Furtively, I sought the opinion of Gary, my drinking buddy and best friend of nearly twenty years. I asked him what he thought of my entering a place called Morningstar, a North County treatment facility for people afflicted with schizophrenia. I had been diagnosed with schizophrenia, and Gary had a dry and irreverent view of my disorder. When I am not taking my antipsychotic medication,
I have florid delusions about very imaginative subjects. After telling Gary about my elaborate Bigfoot delusions, he offered to take me out to the woods, turn me loose without my medication, and collect me a few months later so I could write down all the things I believed had happened to me. He figured we'd be able to sell the stories.
We met over a beer, and I probed for Gary’s opinion of the program. I would have to be in the facility for a year or two, and they wanted me to go off my medication. There was no guarantee that the program would work. Yet one of the Morningstar therapists told me that if it did work, I would not only be normal, but super-normal in my ability to deal with stress. I would need neither medication nor therapy ever again, he said.
Gary mulled it over. “Well," he finally pronounced, “at least when it’s over, it would be a good adventure."
That clinched it for me. I was going.
So it came to be that on October 20,
1980, I joined the program’s five other residents in a red-tile-roofed, upper-middle-class house in an Encinitas neighborhood.
I settled into Morningstar quickly. I became friends with the other residents and got to know the therapists. However, I was mystified by the jargon and the method of treatment. I enjoyed the curious attention I received from one of the female therapists whom I will call Andrea. By the time I left a year and a half later, I was a true convert to the central idea of the program, which was that we were to become actively aware of our feelings and so learn to respond to them appropriately. '
Some of the people in the program weren’t so appropriate in how they dealt with their feelings. One woman would “escalate” frequently and demanded tremendous energy from the staff and residents. Being off medication, she was actively psychotic and extremely paranoid. She would become hostile and violent and needed to be restrained. Both the staff and residents would hold her facing into a comer in a room until she settled down.
I was terrified of “the corner.” A person who did something inappropriate was forced to stand in the comer until he could “deal." The person had to ask permission to deal, then the assembled therapists and residents would decide if they would give permission. If permission was granted, the person was allowed to turn around and had to tell what had happened to get him into the comer, what he was feeling when the misdeed occurred, and how such a situation would be handled differently in the future.
Morningstar therapists told me that the antipsychotic medication I was taking damped down my feelings and that to work out my problems, I needed to stop taking the medication altogether. I was frightened about doing this, but they gave me emotional support. At Christmastime of 1980, I went cold turkey, and it wasn’t long before I was as wild and irrational as the woman who had been escalating so frequently when I First arrived.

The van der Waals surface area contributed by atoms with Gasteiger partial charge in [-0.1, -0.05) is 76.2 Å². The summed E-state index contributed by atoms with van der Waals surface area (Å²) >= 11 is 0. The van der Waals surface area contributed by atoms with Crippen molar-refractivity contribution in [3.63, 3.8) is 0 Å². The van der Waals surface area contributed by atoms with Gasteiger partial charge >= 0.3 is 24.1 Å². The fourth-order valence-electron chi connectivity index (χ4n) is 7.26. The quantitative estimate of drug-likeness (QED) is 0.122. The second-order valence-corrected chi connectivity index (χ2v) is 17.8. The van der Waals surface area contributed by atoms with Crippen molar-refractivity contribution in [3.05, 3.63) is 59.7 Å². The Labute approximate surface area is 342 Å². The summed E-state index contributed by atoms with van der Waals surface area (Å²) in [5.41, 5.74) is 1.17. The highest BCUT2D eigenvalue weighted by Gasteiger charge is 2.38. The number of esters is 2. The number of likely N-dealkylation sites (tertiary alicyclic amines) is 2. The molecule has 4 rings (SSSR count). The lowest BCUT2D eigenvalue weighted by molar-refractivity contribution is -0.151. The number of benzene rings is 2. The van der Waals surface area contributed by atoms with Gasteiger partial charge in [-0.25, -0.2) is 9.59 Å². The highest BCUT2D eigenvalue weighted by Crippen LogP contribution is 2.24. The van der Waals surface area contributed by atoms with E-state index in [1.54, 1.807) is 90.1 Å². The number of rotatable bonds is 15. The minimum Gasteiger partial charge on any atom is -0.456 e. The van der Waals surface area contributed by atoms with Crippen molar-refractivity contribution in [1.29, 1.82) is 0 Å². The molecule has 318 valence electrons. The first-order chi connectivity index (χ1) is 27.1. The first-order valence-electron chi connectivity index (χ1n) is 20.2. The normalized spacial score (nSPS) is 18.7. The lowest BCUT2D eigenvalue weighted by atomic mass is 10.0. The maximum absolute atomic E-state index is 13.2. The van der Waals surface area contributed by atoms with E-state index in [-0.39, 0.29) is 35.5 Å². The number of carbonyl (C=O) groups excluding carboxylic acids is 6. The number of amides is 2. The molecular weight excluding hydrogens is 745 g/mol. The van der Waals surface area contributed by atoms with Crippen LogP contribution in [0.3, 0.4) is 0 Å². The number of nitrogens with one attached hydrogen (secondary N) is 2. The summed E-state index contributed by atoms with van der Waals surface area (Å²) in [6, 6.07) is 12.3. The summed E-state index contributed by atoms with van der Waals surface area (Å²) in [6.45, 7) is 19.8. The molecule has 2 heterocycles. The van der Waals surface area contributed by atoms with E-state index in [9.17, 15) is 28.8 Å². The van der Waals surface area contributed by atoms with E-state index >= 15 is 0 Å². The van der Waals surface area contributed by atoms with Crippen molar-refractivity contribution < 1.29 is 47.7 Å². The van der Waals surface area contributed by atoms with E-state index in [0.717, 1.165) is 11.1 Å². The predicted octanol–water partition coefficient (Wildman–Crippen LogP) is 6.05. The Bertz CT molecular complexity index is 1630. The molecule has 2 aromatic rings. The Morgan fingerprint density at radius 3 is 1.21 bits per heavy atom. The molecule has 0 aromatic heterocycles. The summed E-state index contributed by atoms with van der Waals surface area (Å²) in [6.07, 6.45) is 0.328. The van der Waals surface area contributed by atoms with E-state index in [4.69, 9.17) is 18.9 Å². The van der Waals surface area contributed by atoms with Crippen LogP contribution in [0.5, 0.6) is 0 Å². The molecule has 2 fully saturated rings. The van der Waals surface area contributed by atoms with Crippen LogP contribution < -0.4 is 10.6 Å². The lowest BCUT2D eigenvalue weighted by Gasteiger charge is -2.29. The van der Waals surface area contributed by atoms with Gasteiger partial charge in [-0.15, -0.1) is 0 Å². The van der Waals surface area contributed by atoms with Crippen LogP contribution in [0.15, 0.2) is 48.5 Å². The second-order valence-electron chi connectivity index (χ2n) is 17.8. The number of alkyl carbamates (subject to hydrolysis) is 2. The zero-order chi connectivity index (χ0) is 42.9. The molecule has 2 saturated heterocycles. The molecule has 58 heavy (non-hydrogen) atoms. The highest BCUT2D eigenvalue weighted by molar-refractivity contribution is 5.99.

By then Andrea and I had formed a close bond and had decided that she was going to “re-parent” me. Reparenting was a vital part of the Morningstar treatment. It was based on the premise that schizophrenia is a sane response to an insane situation. We were supposed to have learned to be crazy due to the treatment we received as children. We needed to unlearn this craziness, and to do so we needed to be reparented.
I didn’t think it was such a bad idea.
Shortly after going off my medication, I developed severe insomnia. I would lie in bed awake till dawn; I would then get up and go through the daily routine of therapy and household chores. Then I would go to bed, only to lie awake all night again. After four days of this, I was extremely irrational and terrified. I thought I was going to die.
I don’t remember what happened, but I am told that the consulting psychiatrist prescribed some Valium for me, and I finally fell asleep. I have only fragmentary memories of the next several months.
During the period I was off medication, I was actively psychotic, paranoid, wild, and irrational. I was confronted, put in the corner, and taught communication skills. Some of the residents responded to this, but I was completely out of control. I was in treatment to get to the bottom of my childhood experiences and repair myself. At the time, however, I thought that the outer-space invasion had started.
The first hint I had of the invasion came while I was listening to the stereo in an alcove of the house. I noticed that there was something peculiar about the chandelier. Hanging from its arms were cut-glass crystals. I realized that it was a steering mechanism, some sort of navigational device for plotting a course through the galaxy.
The summer before, I had taught nature lore at a camp, and since then I had tried to learn more about astronomy.
I have a bachelor’s degree in biology from the University of California and had a pronounced interest in anthropology. These natural interests became distorted over a period of months into a complex and amazingly coherent picture of the invasion from outer space.
I, of course, was one of the local Earth leaders who was to mobilize the population to resist the invasion. We were in an intergalactic war, and Earth had been informed of the invasion only because of the seriousness of the situation to the rest of the galaxy. In my delusions. Earth was a backward civilization just entering the space age.